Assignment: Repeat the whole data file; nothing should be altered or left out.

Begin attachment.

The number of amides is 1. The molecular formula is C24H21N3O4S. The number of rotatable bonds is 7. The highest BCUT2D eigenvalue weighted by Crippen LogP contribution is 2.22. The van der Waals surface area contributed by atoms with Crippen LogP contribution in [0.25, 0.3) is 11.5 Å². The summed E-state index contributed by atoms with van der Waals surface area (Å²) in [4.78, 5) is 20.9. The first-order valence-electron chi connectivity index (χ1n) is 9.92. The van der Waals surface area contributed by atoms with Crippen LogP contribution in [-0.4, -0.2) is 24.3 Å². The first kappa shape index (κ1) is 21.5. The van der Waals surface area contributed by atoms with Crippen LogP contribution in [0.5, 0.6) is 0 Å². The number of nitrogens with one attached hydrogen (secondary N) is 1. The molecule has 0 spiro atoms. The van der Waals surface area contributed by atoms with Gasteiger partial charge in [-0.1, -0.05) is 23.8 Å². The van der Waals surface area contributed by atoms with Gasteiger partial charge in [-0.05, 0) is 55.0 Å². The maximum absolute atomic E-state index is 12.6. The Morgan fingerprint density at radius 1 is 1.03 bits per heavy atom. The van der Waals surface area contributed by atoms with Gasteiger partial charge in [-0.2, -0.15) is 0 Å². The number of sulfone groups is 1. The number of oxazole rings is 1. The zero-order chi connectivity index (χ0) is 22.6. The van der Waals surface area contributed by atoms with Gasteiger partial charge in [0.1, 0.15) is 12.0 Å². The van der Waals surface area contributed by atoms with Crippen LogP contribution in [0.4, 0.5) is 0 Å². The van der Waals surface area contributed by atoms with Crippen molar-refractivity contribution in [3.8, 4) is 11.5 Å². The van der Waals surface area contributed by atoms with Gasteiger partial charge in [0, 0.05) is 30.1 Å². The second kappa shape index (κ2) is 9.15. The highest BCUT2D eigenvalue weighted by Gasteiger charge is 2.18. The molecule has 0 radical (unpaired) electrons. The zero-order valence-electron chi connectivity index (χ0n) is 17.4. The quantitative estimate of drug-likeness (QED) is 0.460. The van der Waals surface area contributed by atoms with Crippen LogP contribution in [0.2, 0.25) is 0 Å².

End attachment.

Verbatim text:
The number of amides is 1. The molecular formula is C24H21N3O4S. The number of rotatable bonds is 7. The highest BCUT2D eigenvalue weighted by Crippen LogP contribution is 2.22. The van der Waals surface area contributed by atoms with Crippen LogP contribution in [0.25, 0.3) is 11.5 Å². The summed E-state index contributed by atoms with van der Waals surface area (Å²) in [4.78, 5) is 20.9. The first-order valence-electron chi connectivity index (χ1n) is 9.92. The van der Waals surface area contributed by atoms with Crippen LogP contribution in [-0.4, -0.2) is 24.3 Å². The first kappa shape index (κ1) is 21.5. The van der Waals surface area contributed by atoms with Crippen LogP contribution in [0.5, 0.6) is 0 Å². The number of nitrogens with one attached hydrogen (secondary N) is 1. The molecule has 0 spiro atoms. The van der Waals surface area contributed by atoms with Gasteiger partial charge in [-0.1, -0.05) is 23.8 Å². The van der Waals surface area contributed by atoms with Gasteiger partial charge in [-0.05, 0) is 55.0 Å². The maximum absolute atomic E-state index is 12.6. The Morgan fingerprint density at radius 1 is 1.03 bits per heavy atom. The van der Waals surface area contributed by atoms with Gasteiger partial charge in [-0.2, -0.15) is 0 Å². The number of sulfone groups is 1. The number of oxazole rings is 1. The zero-order chi connectivity index (χ0) is 22.6. The van der Waals surface area contributed by atoms with Gasteiger partial charge in [0.1, 0.15) is 12.0 Å². The van der Waals surface area contributed by atoms with Crippen LogP contribution in [0.4, 0.5) is 0 Å². The van der Waals surface area contributed by atoms with Crippen molar-refractivity contribution in [3.8, 4) is 11.5 Å². The van der Waals surface area contributed by atoms with Gasteiger partial charge in [0, 0.05) is 30.1 Å². The second kappa shape index (κ2) is 9.15. The highest BCUT2D eigenvalue weighted by Gasteiger charge is 2.18. The molecule has 0 radical (unpaired) electrons. The zero-order valence-electron chi connectivity index (χ0n) is 17.4. The quantitative estimate of drug-likeness (QED) is 0.460. The van der Waals surface area contributed by atoms with Crippen LogP contribution in [0.2, 0.25) is 0 Å².